Islamic banking and finance is becoming one of the most significant aspects of the modern global financial system; because it is a fast-growing industry that has developed rapidly within a few years from a niche industry to a global force to be reckoned with in the international arena.

Islamic Finance, developed during the 70’s in the Muslim countries, is experiencing an increasing popularity far outside the Muslim World’s frontiers. In a world where the dominance of the capitalist economy is obvious, the development of a system where the main principle is the exclusion the interest rate comes close to being an exploit.

At first, Islamic finance has been implemented in the Western World mainly to benefit from the advantages offered by European financial centres such as the Luxembourg and Switzerland. From this first tendency, only the corporate and private banking clients have taken advantage of. It is only recently that retail services started to be offered on the Western territory, conscious of the increasing economic power of the different European and Balcan Muslim communities.


The Muslim communities settled in Europe have different origins and migration stories. They have however the common ground of being newly installed in their host country, claiming at most fifty years of presence. They are mainly characterized by a religious revival and a desire, pronounced even deeper for the new generations, to live in compliance with their faith. This search of a particular identity has resulted in the emergence of a niche market with an exceptional potential: the ethnic market and more specifically in a Muslim context, the “halal” market, the word “halal” meaning “compliant to the Islamic law”. In a context where Islam is a minority religion, Muslim immigrant populations tried to adapt their environment to their religious values. The first market influenced by Islamic rules is the food sector, especially the meat industry.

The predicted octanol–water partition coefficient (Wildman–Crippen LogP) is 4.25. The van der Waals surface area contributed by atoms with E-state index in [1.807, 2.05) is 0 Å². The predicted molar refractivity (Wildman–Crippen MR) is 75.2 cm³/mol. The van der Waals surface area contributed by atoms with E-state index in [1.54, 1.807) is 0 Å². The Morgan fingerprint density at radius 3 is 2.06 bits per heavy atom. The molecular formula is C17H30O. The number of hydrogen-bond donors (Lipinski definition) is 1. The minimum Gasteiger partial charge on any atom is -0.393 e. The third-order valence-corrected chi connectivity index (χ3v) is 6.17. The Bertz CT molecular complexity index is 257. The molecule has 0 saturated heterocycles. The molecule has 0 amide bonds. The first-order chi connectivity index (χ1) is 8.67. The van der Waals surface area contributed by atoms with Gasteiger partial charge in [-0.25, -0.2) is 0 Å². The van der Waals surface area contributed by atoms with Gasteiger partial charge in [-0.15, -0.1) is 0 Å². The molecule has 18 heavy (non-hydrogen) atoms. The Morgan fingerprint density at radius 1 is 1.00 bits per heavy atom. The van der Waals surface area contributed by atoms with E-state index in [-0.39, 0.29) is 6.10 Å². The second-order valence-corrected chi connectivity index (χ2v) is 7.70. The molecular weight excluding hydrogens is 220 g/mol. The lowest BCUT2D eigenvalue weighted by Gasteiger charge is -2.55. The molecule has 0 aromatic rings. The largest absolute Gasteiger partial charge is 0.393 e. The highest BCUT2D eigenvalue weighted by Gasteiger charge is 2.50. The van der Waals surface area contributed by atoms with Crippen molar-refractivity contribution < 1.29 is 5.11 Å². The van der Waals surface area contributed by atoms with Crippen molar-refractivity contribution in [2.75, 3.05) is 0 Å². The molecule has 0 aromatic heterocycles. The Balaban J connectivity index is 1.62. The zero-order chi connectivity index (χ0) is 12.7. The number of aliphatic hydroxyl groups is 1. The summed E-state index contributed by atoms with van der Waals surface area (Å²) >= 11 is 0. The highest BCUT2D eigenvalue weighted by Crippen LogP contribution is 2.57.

This growing market illustrates two important facts: the first is that the Muslim population is increasingly considered as an important potential market with specific needs. The second is that the building of a European identity of the Muslim community is reconciling capitalist consumption norms and Islamic values.

Initially limited to the food industry, the halal market is in fact much bigger: alternative sodas, clothes, music… and finance. In the field of finance, this objective of conformity implies the impossibility for Muslims to use the majority of financing and investment products available on the market, as most of them are based on the paying or receiving of an interest fee. 



As basic fundamental of its functioning, Islamic finance rejects any source of unjustified wealth creation: one of these sources considered as unjustified is the payment and reception of an interest rate fee, as Islamic recognizes only two roles to money: exchange middle and a unit of value and does not legitimate the role of money as a “value reserve”. Therefore, it cannot accept the traditional financing system based on a predefined remuneration, the interest fee as price of the capital.